Mr. Clemens then said that he though the President's description of the Institution as "almost a model school" would be improved by the omission of the word "almost." He added that in the statement of the neglect of the Virgin Mary he recognized the truth, though he had not read it recently.

"Man has made woman what she is," he went on. "He has kept her down in her proper place. Your president sits here in that self-satisfied conceit of his, and assumes that I don't know anything about women. Why, I've been in favor of women's rights for years. I see in this school a hope for the realization of a project I have always dreamed of. Why, do you know, when I looked at my gray-haired old mother, with her fine head and noble thoughts, I really almost suspected, toward the last, that she was quite as capable of voting as I was. He's got the wrong notion if he thinks I don't know anything about women.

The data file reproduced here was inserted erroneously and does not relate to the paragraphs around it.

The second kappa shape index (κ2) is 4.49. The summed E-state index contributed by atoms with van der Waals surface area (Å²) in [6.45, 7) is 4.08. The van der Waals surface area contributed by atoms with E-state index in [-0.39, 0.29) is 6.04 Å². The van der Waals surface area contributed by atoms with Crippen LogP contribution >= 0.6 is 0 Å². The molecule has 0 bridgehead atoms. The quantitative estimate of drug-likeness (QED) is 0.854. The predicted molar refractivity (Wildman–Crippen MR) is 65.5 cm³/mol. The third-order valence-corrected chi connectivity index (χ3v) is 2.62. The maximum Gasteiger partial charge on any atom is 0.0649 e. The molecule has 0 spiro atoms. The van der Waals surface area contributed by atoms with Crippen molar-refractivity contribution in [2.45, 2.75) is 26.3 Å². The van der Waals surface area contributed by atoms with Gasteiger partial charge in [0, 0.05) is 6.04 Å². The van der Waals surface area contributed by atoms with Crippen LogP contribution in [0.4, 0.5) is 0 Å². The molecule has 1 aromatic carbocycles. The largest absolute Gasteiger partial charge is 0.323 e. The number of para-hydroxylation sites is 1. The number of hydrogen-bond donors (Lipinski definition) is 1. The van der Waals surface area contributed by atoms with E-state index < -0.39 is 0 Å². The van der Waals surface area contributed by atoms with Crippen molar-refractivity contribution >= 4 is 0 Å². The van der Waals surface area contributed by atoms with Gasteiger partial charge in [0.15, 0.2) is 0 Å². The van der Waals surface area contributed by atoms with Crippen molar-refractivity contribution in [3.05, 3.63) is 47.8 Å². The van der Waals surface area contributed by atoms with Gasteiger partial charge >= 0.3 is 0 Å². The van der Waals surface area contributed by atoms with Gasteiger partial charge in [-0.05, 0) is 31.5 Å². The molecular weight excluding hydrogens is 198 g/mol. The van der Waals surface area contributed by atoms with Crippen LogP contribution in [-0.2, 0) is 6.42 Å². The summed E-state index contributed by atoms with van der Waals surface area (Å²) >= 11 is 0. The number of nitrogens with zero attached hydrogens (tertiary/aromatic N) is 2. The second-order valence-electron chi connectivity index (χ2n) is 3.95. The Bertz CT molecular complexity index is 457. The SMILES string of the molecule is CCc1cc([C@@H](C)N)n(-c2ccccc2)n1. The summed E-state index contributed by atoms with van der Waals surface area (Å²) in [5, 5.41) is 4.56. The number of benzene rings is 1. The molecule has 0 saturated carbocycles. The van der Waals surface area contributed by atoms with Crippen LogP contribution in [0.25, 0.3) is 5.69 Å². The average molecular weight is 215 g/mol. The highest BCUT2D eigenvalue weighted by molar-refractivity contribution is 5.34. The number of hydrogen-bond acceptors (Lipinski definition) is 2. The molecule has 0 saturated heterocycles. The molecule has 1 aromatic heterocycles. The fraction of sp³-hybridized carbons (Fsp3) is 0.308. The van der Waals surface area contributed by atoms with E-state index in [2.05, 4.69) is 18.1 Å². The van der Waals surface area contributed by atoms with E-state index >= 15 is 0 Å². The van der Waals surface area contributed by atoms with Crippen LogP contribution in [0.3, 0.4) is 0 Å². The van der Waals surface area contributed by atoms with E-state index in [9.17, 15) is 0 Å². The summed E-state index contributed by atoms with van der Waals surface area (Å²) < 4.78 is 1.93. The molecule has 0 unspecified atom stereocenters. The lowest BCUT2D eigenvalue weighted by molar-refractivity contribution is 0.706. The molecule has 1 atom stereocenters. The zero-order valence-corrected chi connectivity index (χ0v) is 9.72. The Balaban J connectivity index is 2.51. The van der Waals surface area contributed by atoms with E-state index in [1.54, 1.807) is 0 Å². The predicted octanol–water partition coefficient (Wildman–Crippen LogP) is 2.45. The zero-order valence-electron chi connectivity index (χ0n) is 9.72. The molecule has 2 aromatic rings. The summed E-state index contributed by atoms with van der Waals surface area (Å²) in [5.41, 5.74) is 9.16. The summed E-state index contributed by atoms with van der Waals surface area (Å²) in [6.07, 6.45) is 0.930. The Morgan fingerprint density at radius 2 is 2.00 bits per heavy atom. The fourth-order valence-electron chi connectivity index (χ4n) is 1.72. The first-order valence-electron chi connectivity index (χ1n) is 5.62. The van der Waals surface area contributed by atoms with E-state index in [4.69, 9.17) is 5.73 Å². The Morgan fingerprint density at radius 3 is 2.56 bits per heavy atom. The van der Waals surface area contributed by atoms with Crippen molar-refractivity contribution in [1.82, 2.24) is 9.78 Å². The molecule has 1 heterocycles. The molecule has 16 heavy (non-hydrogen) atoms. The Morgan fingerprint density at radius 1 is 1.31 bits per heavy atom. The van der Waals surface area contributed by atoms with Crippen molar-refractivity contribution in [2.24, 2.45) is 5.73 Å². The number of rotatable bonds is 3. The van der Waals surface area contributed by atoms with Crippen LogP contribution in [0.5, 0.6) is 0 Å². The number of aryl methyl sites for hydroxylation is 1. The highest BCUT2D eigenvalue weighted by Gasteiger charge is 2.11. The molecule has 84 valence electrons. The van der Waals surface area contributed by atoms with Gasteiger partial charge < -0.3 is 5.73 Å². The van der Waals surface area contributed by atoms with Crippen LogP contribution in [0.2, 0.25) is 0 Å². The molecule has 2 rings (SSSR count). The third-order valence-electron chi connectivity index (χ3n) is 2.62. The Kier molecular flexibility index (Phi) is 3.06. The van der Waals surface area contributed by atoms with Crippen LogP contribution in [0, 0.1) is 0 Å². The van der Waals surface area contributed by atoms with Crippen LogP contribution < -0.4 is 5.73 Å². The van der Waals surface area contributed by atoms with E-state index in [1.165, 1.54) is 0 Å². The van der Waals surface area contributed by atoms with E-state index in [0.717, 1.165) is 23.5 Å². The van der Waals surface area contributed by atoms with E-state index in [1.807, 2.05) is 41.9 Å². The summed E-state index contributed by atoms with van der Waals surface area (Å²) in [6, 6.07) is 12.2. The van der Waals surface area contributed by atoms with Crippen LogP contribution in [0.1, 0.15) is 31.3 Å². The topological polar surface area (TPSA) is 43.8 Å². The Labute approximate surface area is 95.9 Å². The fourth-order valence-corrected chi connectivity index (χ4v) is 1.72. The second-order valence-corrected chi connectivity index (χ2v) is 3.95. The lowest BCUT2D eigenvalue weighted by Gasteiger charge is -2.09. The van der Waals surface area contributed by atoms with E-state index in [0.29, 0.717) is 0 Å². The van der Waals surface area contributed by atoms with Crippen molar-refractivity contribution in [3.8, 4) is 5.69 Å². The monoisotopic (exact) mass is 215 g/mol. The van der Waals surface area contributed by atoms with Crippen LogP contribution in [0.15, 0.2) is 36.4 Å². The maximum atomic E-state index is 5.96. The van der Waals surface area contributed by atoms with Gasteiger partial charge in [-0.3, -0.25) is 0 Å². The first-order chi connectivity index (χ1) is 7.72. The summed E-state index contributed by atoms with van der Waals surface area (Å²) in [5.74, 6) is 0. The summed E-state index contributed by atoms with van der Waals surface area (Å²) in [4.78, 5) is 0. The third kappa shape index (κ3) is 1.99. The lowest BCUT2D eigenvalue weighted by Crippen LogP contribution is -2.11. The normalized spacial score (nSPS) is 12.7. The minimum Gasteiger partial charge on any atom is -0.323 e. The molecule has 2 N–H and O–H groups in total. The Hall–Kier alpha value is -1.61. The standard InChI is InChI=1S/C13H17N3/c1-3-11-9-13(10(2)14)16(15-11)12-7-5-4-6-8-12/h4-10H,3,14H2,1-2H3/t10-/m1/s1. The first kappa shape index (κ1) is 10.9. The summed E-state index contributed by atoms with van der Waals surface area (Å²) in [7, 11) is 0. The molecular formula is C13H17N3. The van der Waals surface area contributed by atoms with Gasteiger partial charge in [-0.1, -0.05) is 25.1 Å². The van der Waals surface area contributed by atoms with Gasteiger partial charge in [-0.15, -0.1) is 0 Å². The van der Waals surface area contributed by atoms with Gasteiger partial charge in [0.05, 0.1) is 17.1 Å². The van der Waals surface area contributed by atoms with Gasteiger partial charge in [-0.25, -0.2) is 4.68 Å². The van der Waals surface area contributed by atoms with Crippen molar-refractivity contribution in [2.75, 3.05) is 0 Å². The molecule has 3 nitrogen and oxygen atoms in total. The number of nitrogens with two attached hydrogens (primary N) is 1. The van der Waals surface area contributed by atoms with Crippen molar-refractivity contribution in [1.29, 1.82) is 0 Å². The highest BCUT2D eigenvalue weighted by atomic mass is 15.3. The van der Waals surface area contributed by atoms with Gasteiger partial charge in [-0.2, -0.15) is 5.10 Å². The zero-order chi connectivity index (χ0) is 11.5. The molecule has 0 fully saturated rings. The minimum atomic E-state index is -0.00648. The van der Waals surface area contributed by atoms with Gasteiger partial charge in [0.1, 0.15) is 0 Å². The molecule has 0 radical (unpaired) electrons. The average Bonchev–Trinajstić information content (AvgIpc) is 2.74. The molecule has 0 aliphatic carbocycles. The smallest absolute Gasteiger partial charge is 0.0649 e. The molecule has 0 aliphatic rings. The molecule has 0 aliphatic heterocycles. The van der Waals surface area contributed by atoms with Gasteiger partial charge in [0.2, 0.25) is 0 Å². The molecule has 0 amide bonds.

"I know that since the women started out on their crusade they have scored in every project they undertook against unjust laws. I would like to see them help make the laws and those who are to enforce them. I would like to see the whiplash in women's hands. The suffrage in the hands of the men degenerates into a couple of petrified parties. The man votes for his party and gets the city in the condition this one is in now - a disgrace to civilization. If I live seventy-five years more - well, I won't - fifty years, then, or twenty-five, I think I'll see women use the ballot. It's the possession of the ballot that counts. If women had it you could tell how they would use it.